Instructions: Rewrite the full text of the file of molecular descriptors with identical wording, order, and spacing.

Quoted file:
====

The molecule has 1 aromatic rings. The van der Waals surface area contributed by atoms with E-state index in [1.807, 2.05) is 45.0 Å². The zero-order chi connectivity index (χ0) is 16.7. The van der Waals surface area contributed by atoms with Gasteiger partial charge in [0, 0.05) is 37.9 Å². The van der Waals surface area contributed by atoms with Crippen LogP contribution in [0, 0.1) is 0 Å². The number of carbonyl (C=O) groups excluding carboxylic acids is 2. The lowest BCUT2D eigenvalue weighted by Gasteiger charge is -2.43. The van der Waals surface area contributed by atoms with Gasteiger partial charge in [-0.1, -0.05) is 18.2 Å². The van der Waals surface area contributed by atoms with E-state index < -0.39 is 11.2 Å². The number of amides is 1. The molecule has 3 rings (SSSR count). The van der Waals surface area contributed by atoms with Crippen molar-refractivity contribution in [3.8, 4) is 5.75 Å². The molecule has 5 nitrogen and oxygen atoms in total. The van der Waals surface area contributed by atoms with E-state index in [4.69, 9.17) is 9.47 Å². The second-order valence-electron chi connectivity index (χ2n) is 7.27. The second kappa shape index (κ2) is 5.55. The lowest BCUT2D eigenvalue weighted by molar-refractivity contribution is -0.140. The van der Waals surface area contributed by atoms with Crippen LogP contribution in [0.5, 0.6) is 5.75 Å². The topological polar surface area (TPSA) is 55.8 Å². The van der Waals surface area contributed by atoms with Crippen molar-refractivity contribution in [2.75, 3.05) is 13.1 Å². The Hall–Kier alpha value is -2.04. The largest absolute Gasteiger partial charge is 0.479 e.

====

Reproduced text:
The molecule has 1 aromatic rings. The van der Waals surface area contributed by atoms with E-state index in [1.807, 2.05) is 45.0 Å². The zero-order chi connectivity index (χ0) is 16.7. The van der Waals surface area contributed by atoms with Gasteiger partial charge in [0, 0.05) is 37.9 Å². The van der Waals surface area contributed by atoms with Crippen LogP contribution in [0, 0.1) is 0 Å². The number of carbonyl (C=O) groups excluding carboxylic acids is 2. The lowest BCUT2D eigenvalue weighted by Gasteiger charge is -2.43. The van der Waals surface area contributed by atoms with Gasteiger partial charge in [-0.1, -0.05) is 18.2 Å². The van der Waals surface area contributed by atoms with E-state index < -0.39 is 11.2 Å². The number of amides is 1. The molecule has 3 rings (SSSR count). The van der Waals surface area contributed by atoms with Crippen molar-refractivity contribution in [3.8, 4) is 5.75 Å². The molecule has 5 nitrogen and oxygen atoms in total. The van der Waals surface area contributed by atoms with E-state index in [4.69, 9.17) is 9.47 Å². The second-order valence-electron chi connectivity index (χ2n) is 7.27. The second kappa shape index (κ2) is 5.55. The lowest BCUT2D eigenvalue weighted by molar-refractivity contribution is -0.140. The van der Waals surface area contributed by atoms with Crippen LogP contribution in [0.5, 0.6) is 5.75 Å². The topological polar surface area (TPSA) is 55.8 Å². The van der Waals surface area contributed by atoms with Crippen molar-refractivity contribution in [2.75, 3.05) is 13.1 Å². The Hall–Kier alpha value is -2.04. The largest absolute Gasteiger partial charge is 0.479 e.